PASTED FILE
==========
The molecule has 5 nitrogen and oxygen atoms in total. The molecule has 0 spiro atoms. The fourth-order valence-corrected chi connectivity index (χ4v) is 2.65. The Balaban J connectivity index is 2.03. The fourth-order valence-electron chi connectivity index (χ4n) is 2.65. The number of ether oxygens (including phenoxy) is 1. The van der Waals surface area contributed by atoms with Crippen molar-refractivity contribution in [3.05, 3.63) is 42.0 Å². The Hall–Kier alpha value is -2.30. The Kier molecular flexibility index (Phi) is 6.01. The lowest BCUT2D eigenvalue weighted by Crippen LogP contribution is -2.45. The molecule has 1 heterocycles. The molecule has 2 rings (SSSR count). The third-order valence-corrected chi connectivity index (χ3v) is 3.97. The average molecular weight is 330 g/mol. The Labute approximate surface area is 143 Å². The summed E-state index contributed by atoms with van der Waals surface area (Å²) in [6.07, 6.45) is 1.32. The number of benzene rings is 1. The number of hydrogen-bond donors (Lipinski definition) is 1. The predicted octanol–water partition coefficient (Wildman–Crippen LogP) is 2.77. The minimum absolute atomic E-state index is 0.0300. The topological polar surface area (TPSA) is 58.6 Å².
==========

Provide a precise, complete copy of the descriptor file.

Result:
The molecule has 5 nitrogen and oxygen atoms in total. The molecule has 0 spiro atoms. The fourth-order valence-corrected chi connectivity index (χ4v) is 2.65. The Balaban J connectivity index is 2.03. The fourth-order valence-electron chi connectivity index (χ4n) is 2.65. The number of ether oxygens (including phenoxy) is 1. The van der Waals surface area contributed by atoms with Crippen molar-refractivity contribution in [3.05, 3.63) is 42.0 Å². The Hall–Kier alpha value is -2.30. The Kier molecular flexibility index (Phi) is 6.01. The lowest BCUT2D eigenvalue weighted by Crippen LogP contribution is -2.45. The molecule has 1 heterocycles. The molecule has 2 rings (SSSR count). The third-order valence-corrected chi connectivity index (χ3v) is 3.97. The average molecular weight is 330 g/mol. The Labute approximate surface area is 143 Å². The summed E-state index contributed by atoms with van der Waals surface area (Å²) in [6.07, 6.45) is 1.32. The number of benzene rings is 1. The number of hydrogen-bond donors (Lipinski definition) is 1. The predicted octanol–water partition coefficient (Wildman–Crippen LogP) is 2.77. The minimum absolute atomic E-state index is 0.0300. The topological polar surface area (TPSA) is 58.6 Å².